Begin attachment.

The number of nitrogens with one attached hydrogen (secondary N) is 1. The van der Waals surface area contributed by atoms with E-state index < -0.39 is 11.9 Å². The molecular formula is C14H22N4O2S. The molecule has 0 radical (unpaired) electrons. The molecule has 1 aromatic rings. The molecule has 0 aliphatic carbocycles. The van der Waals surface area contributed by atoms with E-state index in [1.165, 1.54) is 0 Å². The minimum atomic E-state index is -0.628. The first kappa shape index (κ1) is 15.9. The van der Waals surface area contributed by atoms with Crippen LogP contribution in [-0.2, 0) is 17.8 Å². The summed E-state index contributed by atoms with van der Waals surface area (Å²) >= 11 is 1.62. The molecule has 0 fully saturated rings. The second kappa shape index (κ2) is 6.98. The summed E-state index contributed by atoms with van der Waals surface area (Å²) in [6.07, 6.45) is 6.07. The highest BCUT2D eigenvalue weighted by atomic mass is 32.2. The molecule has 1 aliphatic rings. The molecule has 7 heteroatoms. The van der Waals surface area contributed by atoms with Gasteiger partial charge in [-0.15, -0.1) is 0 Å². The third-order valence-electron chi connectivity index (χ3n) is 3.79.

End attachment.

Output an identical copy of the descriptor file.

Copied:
The number of nitrogens with one attached hydrogen (secondary N) is 1. The van der Waals surface area contributed by atoms with E-state index < -0.39 is 11.9 Å². The molecular formula is C14H22N4O2S. The molecule has 0 radical (unpaired) electrons. The molecule has 1 aromatic rings. The molecule has 0 aliphatic carbocycles. The van der Waals surface area contributed by atoms with E-state index in [1.165, 1.54) is 0 Å². The minimum atomic E-state index is -0.628. The first kappa shape index (κ1) is 15.9. The van der Waals surface area contributed by atoms with Crippen LogP contribution in [-0.2, 0) is 17.8 Å². The summed E-state index contributed by atoms with van der Waals surface area (Å²) >= 11 is 1.62. The molecule has 0 fully saturated rings. The second kappa shape index (κ2) is 6.98. The summed E-state index contributed by atoms with van der Waals surface area (Å²) in [6.07, 6.45) is 6.07. The highest BCUT2D eigenvalue weighted by atomic mass is 32.2. The molecule has 1 aliphatic rings. The molecule has 7 heteroatoms. The van der Waals surface area contributed by atoms with Gasteiger partial charge in [-0.15, -0.1) is 0 Å². The third-order valence-electron chi connectivity index (χ3n) is 3.79.